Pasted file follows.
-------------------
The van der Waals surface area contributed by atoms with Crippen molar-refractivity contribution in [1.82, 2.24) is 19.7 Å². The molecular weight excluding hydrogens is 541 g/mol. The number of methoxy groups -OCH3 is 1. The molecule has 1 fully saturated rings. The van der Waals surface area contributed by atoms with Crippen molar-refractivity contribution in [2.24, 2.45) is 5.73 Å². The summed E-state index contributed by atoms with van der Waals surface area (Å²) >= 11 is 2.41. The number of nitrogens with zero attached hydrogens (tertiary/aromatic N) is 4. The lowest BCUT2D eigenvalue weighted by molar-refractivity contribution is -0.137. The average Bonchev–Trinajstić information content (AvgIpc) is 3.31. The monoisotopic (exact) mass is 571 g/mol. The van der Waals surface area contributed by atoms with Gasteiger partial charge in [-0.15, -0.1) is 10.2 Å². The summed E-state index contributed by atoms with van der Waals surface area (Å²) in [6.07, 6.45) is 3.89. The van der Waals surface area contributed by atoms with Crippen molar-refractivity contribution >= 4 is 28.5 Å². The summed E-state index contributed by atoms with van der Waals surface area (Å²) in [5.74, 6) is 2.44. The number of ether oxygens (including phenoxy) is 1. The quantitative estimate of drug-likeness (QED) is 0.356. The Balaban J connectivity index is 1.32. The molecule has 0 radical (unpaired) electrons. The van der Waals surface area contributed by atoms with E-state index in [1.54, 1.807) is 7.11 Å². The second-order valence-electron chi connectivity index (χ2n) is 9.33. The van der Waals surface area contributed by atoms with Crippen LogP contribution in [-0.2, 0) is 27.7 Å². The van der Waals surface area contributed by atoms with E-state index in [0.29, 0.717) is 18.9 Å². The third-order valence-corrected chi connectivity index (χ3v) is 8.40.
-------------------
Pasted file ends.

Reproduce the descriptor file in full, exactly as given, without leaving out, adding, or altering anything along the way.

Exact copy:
The van der Waals surface area contributed by atoms with Crippen molar-refractivity contribution in [1.82, 2.24) is 19.7 Å². The molecular weight excluding hydrogens is 541 g/mol. The number of methoxy groups -OCH3 is 1. The molecule has 1 fully saturated rings. The van der Waals surface area contributed by atoms with Crippen molar-refractivity contribution in [2.24, 2.45) is 5.73 Å². The summed E-state index contributed by atoms with van der Waals surface area (Å²) >= 11 is 2.41. The number of nitrogens with zero attached hydrogens (tertiary/aromatic N) is 4. The lowest BCUT2D eigenvalue weighted by molar-refractivity contribution is -0.137. The average Bonchev–Trinajstić information content (AvgIpc) is 3.31. The monoisotopic (exact) mass is 571 g/mol. The van der Waals surface area contributed by atoms with Gasteiger partial charge in [-0.15, -0.1) is 10.2 Å². The summed E-state index contributed by atoms with van der Waals surface area (Å²) in [6.07, 6.45) is 3.89. The van der Waals surface area contributed by atoms with Crippen molar-refractivity contribution >= 4 is 28.5 Å². The summed E-state index contributed by atoms with van der Waals surface area (Å²) in [5.74, 6) is 2.44. The number of ether oxygens (including phenoxy) is 1. The quantitative estimate of drug-likeness (QED) is 0.356. The Balaban J connectivity index is 1.32. The molecule has 0 radical (unpaired) electrons. The van der Waals surface area contributed by atoms with E-state index in [1.54, 1.807) is 7.11 Å². The second-order valence-electron chi connectivity index (χ2n) is 9.33. The van der Waals surface area contributed by atoms with Crippen LogP contribution in [-0.2, 0) is 27.7 Å². The van der Waals surface area contributed by atoms with E-state index in [0.29, 0.717) is 18.9 Å². The third-order valence-corrected chi connectivity index (χ3v) is 8.40.